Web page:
“I don’t wanna be an asshole anymore,” sings Greg Barnett on Rented World’s opening track. There are no frills about The Menzingers’ take on torch songs. The band’s apologies are blunt, sincere, and usually at the expense of their pride. Rented World isn’t a pessimistic album, but it’s a moderately self-deprecating account of trying and often failing to be a better person.
The Menzingers have always depicted real-life characters — typically past friends and acquaintances — but on Rented World, dual vocalists Barnett and Tom May are characters themselves. Waitresses and personified DIY venues populated the band’s former work, but Rented World is less nostalgic and more concerned with the present.
Rented World isn’t as consistent as 2012’s stellar On the Impossible Past, but its weaker tracks carry little weight. “The Talk” is regressive, musically, but Rented World largely favors forward-thinking song structures. From the slow-burning progressive radio rock of “Transient Love” to mid-tempo alternative more along the lines of Green Day, The Menzingers continue to mature gradually.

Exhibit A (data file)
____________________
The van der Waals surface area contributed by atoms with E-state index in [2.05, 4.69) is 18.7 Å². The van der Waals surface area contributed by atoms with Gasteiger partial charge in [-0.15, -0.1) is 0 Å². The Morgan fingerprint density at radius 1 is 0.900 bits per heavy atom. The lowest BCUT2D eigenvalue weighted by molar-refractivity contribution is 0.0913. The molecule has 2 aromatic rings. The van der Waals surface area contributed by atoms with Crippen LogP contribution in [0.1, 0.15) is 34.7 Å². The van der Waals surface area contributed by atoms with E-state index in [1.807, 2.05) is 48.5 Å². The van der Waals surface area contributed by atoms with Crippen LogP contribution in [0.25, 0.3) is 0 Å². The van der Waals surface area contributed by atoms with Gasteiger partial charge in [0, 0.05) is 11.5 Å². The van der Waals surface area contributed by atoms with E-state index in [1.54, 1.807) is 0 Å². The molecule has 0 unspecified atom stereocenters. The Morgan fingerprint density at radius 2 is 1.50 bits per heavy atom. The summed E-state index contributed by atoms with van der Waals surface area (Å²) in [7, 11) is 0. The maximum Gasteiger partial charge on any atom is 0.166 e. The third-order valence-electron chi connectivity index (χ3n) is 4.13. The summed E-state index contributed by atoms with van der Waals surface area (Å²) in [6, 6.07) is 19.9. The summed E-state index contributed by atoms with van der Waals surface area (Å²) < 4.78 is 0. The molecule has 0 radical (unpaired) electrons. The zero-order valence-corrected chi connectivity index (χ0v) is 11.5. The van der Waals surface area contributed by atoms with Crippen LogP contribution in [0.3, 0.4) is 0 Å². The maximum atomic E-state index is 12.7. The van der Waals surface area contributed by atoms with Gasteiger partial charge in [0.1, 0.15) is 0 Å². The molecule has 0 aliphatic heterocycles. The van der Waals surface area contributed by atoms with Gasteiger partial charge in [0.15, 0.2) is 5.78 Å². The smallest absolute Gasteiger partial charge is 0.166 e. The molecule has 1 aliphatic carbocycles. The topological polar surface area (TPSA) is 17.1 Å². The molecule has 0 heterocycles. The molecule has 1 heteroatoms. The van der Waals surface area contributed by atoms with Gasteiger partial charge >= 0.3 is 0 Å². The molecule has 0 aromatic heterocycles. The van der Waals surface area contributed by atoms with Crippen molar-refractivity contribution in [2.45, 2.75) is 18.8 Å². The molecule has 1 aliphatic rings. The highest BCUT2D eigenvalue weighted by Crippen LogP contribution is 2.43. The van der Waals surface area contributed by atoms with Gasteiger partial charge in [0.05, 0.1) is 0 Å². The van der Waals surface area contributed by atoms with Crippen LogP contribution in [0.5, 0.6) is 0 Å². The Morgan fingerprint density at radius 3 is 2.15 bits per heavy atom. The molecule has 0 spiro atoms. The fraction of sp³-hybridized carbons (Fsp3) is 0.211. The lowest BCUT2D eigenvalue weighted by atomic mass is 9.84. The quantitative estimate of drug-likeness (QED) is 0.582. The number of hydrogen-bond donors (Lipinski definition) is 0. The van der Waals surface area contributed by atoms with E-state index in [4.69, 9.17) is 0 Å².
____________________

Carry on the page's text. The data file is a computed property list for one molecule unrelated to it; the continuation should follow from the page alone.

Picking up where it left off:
Part of that process involves recognizing former immaturity, which is usually related to times spent being a drunken mess. “In Remission” is the ultimate down-on-your-luck anthem, where the notion of winning the lottery is pathetically small-scale; it’s more akin to keeping an out-of-state, worn scratch-off ticket in your wallet. The simple chord progression and restrained snarl hold “In Remission” together, but self-awareness and a touch of irony render it the most memorable track on the album.
The Menzingers maintain some old habits on Rented World. “Rodent” cleverly understates themes of self-doubt by disguising them with rousing singalong hooks. Addictive guitar melodies are at the center of the similarly heartfelt “My Friend Kyle.” And on the lo-fi acoustic ballad “When You Died,” Barnett questions the injustice of losing good friends while others reap undeserved fortune.
Rented World is an enjoyable punk rock album. Though it doesn’t reach the heights of its genre-defining predecessor, it’s refreshing to hear a band be so forthright in songs about their insecurities.
Rented World is available April 22 via Epitaph Records.
Review by Anthony Glaser